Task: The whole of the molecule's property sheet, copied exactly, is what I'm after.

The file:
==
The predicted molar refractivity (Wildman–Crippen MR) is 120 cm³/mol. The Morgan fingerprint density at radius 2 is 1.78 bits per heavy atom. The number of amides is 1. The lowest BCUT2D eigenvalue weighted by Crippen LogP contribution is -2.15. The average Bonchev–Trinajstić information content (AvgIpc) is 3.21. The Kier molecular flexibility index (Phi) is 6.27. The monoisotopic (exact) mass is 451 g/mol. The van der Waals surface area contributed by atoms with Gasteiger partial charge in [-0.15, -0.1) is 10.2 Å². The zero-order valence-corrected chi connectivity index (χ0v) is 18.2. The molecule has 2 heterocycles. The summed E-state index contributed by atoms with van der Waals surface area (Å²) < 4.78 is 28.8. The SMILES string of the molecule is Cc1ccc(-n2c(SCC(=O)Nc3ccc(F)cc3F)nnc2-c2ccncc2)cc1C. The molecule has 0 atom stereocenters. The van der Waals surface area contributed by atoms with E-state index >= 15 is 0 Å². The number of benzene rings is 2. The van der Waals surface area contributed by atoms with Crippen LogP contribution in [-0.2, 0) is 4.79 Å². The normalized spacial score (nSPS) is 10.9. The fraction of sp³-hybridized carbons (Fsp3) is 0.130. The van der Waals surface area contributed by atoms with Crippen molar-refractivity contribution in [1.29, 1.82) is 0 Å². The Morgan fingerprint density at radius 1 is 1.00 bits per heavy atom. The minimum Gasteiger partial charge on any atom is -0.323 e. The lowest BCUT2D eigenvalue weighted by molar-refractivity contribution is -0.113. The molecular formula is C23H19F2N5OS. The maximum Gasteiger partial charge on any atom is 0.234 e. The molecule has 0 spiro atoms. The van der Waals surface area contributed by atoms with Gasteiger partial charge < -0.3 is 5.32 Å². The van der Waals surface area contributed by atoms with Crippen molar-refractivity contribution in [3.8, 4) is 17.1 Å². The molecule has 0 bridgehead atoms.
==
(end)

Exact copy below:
The predicted molar refractivity (Wildman–Crippen MR) is 120 cm³/mol. The Morgan fingerprint density at radius 2 is 1.78 bits per heavy atom. The number of amides is 1. The lowest BCUT2D eigenvalue weighted by Crippen LogP contribution is -2.15. The average Bonchev–Trinajstić information content (AvgIpc) is 3.21. The Kier molecular flexibility index (Phi) is 6.27. The monoisotopic (exact) mass is 451 g/mol. The van der Waals surface area contributed by atoms with Gasteiger partial charge in [-0.15, -0.1) is 10.2 Å². The zero-order valence-corrected chi connectivity index (χ0v) is 18.2. The molecule has 2 heterocycles. The summed E-state index contributed by atoms with van der Waals surface area (Å²) < 4.78 is 28.8. The SMILES string of the molecule is Cc1ccc(-n2c(SCC(=O)Nc3ccc(F)cc3F)nnc2-c2ccncc2)cc1C. The molecule has 0 atom stereocenters. The van der Waals surface area contributed by atoms with E-state index >= 15 is 0 Å². The number of benzene rings is 2. The van der Waals surface area contributed by atoms with Crippen LogP contribution in [-0.2, 0) is 4.79 Å². The normalized spacial score (nSPS) is 10.9. The fraction of sp³-hybridized carbons (Fsp3) is 0.130. The van der Waals surface area contributed by atoms with Crippen molar-refractivity contribution in [1.29, 1.82) is 0 Å². The Morgan fingerprint density at radius 1 is 1.00 bits per heavy atom. The minimum Gasteiger partial charge on any atom is -0.323 e. The lowest BCUT2D eigenvalue weighted by molar-refractivity contribution is -0.113. The molecular formula is C23H19F2N5OS. The maximum Gasteiger partial charge on any atom is 0.234 e. The molecule has 0 spiro atoms. The van der Waals surface area contributed by atoms with Gasteiger partial charge < -0.3 is 5.32 Å². The van der Waals surface area contributed by atoms with Crippen molar-refractivity contribution in [3.8, 4) is 17.1 Å². The molecule has 0 bridgehead atoms.